Brian Matusz and Zach Britton currently are pitching back-to-back in the rotation. Yes, the rotation is in a bit of a shambles, what with it only having four members, one of whom is just back from the disabled list. But Matusz and Britton are pitching back-to-back in the Orioles rotation. Two lefties who are renowned around baseball just happen to be pitching consecutive games for the Orioles. When looking ahead to upcoming series, Orioles fans often see two lefties pitching for an opposing team and sigh, knowing it’ll be that much tougher for the Orioles to win those games. Now, it’s the Orioles with two tough lefties.
Looking back at the recent rotations for the Orioles, it’s hard to get used to the fact that the Orioles have four legitimate major-league caliber starters in their rotation, and it actually gives the impression that the Orioles are capable of being competitive in every game they play. It’s exciting that every game will feature Matusz, Britton, Jeremy Guthrie or Jake Arrieta.
But this is what cannot happen: the Orioles cannot become the Seattle Mariners. The Mariners are on a pretty good roll right now, having won 11 of 14 games. They have one of the best rotations in baseball, but they cannot hit (their wins above replacement, or WAR, is 0.2 according to FanGraphs, worst in baseball by a healthy margin). No matter how good a team’s pitching, if they can’t hit, every game will be stressful. You’ve seen it if you’ve been watching the Orioles games. The starting pitchers have no room for error and the bullpen has to be nearly perfect to ensure victory.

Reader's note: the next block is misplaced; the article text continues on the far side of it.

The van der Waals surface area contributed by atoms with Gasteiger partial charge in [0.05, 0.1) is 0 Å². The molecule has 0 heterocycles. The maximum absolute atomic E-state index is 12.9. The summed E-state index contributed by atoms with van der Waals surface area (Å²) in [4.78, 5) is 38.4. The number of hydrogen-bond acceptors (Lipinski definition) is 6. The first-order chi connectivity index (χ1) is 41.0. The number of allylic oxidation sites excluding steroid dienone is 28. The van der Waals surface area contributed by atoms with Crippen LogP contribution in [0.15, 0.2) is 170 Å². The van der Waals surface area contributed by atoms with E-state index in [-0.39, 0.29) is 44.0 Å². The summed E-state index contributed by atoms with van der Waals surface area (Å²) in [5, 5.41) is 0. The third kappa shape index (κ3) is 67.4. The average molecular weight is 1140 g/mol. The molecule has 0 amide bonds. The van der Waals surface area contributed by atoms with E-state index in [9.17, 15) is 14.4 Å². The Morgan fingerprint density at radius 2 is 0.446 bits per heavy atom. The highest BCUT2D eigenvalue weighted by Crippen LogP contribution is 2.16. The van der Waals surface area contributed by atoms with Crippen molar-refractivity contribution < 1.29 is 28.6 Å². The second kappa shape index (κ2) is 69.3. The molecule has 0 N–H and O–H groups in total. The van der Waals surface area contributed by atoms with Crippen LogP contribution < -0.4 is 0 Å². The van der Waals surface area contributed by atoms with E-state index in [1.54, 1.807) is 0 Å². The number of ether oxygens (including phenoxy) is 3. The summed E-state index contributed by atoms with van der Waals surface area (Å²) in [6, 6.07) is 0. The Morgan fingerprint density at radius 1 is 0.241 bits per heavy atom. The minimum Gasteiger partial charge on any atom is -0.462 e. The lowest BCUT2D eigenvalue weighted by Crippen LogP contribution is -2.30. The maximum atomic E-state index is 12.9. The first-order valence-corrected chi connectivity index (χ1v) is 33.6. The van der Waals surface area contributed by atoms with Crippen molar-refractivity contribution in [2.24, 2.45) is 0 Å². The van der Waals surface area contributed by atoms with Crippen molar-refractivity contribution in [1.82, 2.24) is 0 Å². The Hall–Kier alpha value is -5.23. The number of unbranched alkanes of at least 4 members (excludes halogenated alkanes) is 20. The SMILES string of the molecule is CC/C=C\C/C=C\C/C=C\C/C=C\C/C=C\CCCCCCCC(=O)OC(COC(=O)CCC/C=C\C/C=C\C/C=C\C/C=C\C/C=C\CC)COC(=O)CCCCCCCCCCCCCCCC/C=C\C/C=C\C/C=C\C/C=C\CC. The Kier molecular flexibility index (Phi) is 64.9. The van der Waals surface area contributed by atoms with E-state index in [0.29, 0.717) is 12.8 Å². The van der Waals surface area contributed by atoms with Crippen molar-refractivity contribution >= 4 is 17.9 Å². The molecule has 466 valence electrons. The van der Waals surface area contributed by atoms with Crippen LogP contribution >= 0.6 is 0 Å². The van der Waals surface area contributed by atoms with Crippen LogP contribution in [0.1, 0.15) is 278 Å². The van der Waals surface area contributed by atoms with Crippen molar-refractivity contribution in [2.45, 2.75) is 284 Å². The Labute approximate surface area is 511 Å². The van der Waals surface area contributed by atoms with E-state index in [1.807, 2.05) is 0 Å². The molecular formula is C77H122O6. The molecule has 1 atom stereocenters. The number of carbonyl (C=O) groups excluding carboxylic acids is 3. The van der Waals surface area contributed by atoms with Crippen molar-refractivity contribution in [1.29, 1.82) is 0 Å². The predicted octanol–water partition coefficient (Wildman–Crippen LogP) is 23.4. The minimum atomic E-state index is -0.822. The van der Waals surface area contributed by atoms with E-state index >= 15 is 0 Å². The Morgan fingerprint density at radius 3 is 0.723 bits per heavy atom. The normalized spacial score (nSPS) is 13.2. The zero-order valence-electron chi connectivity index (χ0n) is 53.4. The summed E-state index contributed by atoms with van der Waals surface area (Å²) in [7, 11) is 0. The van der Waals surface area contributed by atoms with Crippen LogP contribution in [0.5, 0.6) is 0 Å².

Since Andy MacPhail’s arrival in 2007, it seems that much more focus has been given to the the pitching side of the house than it has to hitting. And on one level, I’m grateful for that. After watching the Brian Burreses and Daniel Cabreras of the world take up space in the O’s rotation, it’s like a little bit of heaven to watch the guys that have replaced them. But something has to be done about the hitting.
In this space yesterday, I wrote about trading Guthrie for players that will help in the future and not signing stopgap players to one-year contracts. It’s not an easy task and I don’t envy MacPhail for having to make those tough decisions, but relying on the young pitchers will only get a team so far (detractors will point to the San Francisco Giants and say it can get them to the World Series, but let’s get real. The Orioles not only play in the American League, they play in the AL East). These talented starters deserve to have a lineup that can support them, and it’s the next step in building a contender.
Stacey Long blogs about the Orioles at Camden Chat. Read Long’s Orioles observations as part of MASNsports.com’s season-long initiative of welcoming guest bloggers to our site. All opinions expressed are those of the guest bloggers, who are not employed by MASNsports.com but are just as passionate about their baseball as our roster of writers.